Why a Colorado congressman cares about drilling in Alaska

One problem in particular that has caught my attention is permitting delays for drilling in the Outer Continental Shelf of Alaska. Right now, companies that have paid billions of dollars for offshore oil and gas leases are being held up by regulatory confusion between the EPA and the bureaucraticly created appeals board that reviews permits. The Jobs and Energy Permitting Act, H.R. 2021, will simplify the process by taking the appeals board out of the equation. The EPA will be required to grant or deny permits within six months of the request.
Now, some have asked why a member from Colorado would be offering a bill about Alaska. It’s an easy answer. This bill doesn’t just relate to Alaska. It has to do with every American who is forced to suffer through the pain at the pump caused by high gas prices. Exploration in Alaska will generate federal revenue and create tens of thousands of jobs for the rest of the country, while lowering gas prices at the same time.
Increased domestic energy production is also good for economic growth. One thing I can attest to is that a majority of Coloradans support increased energy production in the state for that reason. Yes, we expect and deserve strong environmental safeguards, but we don’t want those safeguards to be exploited into an excuse to shut down the energy industry. Coloradans are proud to live in a state that produces energy for the rest of the nation, and we recognize the benefits in terms of high paying jobs as well as state and local revenues.
That sentiment is as true of native Alaskans as it is of native Coloradans. There are very few elected officials from Alaska who support the existing constraints on energy production there. In fact, Sen. Lisa Murkowski (R-Alaska) has introduced a companion measure to my bill in the Senate.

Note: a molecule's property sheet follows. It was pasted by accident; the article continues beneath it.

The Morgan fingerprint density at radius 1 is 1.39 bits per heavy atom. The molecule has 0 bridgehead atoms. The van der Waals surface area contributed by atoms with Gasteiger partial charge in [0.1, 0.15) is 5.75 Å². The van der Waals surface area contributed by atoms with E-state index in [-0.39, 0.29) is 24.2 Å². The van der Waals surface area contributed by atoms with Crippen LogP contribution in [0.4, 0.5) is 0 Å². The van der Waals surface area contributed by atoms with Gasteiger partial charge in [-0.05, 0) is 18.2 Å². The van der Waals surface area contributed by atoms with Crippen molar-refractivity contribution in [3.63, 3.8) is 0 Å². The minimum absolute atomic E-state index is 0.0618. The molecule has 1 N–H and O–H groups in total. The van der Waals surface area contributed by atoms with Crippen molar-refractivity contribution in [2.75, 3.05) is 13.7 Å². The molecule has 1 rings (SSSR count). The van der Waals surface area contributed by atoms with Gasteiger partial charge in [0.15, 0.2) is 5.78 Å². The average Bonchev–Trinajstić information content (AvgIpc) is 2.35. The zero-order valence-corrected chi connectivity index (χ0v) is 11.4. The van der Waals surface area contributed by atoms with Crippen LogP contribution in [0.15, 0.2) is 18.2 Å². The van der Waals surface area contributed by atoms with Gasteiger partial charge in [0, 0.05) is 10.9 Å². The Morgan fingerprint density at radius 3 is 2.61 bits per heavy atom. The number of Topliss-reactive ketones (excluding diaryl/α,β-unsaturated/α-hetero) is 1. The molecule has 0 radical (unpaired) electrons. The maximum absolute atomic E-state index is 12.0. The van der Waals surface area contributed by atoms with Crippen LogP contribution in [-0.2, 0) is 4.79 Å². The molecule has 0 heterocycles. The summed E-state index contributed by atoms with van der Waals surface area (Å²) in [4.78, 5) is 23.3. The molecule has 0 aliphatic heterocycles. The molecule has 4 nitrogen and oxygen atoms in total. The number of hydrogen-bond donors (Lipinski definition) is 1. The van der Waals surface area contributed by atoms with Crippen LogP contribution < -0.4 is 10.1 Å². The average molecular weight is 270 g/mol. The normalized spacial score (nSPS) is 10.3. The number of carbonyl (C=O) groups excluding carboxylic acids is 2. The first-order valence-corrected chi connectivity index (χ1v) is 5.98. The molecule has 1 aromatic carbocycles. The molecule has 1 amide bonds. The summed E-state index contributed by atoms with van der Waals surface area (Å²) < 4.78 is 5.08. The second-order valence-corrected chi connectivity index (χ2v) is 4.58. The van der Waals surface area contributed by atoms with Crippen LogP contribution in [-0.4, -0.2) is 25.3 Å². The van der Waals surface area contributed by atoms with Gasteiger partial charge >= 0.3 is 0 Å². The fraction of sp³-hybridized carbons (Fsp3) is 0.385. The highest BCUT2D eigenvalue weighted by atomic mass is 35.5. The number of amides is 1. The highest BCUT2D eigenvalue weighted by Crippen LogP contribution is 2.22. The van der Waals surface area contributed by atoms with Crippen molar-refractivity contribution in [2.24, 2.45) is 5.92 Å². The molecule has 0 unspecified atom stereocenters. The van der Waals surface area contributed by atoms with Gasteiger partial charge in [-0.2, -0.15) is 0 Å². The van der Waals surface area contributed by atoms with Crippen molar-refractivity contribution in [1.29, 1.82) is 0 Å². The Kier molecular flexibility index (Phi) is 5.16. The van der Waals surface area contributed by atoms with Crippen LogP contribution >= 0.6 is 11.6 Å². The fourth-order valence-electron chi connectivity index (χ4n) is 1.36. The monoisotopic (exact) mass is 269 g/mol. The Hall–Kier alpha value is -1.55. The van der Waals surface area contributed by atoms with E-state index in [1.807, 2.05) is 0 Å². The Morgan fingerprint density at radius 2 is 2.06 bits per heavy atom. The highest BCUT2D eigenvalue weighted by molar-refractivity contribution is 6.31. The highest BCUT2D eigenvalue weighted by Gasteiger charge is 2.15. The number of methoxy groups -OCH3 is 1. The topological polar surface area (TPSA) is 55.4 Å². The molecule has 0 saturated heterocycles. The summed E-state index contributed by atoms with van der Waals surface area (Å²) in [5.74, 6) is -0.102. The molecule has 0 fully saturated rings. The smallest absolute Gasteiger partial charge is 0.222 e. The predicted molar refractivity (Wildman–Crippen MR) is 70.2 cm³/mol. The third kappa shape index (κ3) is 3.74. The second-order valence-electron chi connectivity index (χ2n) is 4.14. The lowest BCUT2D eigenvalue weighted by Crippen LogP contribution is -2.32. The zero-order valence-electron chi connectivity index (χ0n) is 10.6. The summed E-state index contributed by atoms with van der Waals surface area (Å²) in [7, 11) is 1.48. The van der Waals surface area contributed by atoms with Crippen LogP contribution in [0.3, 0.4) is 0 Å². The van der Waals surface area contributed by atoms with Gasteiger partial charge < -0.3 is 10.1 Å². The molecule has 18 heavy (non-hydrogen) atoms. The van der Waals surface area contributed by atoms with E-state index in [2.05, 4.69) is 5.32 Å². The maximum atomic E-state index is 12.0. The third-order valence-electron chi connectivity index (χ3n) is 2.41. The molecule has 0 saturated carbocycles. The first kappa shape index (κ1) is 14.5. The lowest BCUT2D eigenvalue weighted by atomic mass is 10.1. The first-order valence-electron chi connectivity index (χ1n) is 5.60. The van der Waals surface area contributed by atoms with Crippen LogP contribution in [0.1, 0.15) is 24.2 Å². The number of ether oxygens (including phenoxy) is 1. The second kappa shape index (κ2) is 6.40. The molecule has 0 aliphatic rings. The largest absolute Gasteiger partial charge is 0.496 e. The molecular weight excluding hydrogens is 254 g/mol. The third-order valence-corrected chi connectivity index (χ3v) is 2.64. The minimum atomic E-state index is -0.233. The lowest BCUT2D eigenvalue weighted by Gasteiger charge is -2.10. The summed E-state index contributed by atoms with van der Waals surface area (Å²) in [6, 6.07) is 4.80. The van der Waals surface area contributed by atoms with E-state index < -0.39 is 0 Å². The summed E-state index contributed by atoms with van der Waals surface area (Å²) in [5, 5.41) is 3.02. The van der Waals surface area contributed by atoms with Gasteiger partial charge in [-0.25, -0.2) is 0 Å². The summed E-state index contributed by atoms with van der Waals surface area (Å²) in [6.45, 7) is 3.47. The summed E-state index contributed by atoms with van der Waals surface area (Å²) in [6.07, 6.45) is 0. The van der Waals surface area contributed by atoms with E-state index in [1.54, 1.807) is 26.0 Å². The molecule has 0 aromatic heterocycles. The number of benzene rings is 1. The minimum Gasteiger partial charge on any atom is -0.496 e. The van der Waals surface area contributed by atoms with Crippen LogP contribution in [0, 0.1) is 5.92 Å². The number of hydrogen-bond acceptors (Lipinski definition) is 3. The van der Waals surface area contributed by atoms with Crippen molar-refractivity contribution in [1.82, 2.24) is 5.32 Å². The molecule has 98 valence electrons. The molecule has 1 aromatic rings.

Production off the coast of Alaska could provide a million barrels of oil a day – comparable to what we currently import from Saudi Arabia. Unlike Saudi Arabia, this domestic production is blocked by a convoluted permitting system in place that is difficult if not impossible to navigate. The fact that the owner of the leases had already secured 35 permits, but could not start drilling because it could not get the 36th would be funny if not for the adverse consequences in lost domestic energy and lost jobs.
There is no one solution that will meet all our energy needs. However, I do not believe that the administration is using all the tools at its disposal to reduce our dependence on foreign oil and lower gas prices.
This legislation is the compilation of a lot of hard work and has bipartisan support in the House and Senate. It is my hope this bill will be one of many steps toward increasing our domestic production in Alaska and the rest of the country.

Rep. Cory Gardner (R-Colo.) is the sponsor of the Jobs and Energy Permitting Act of 2011.

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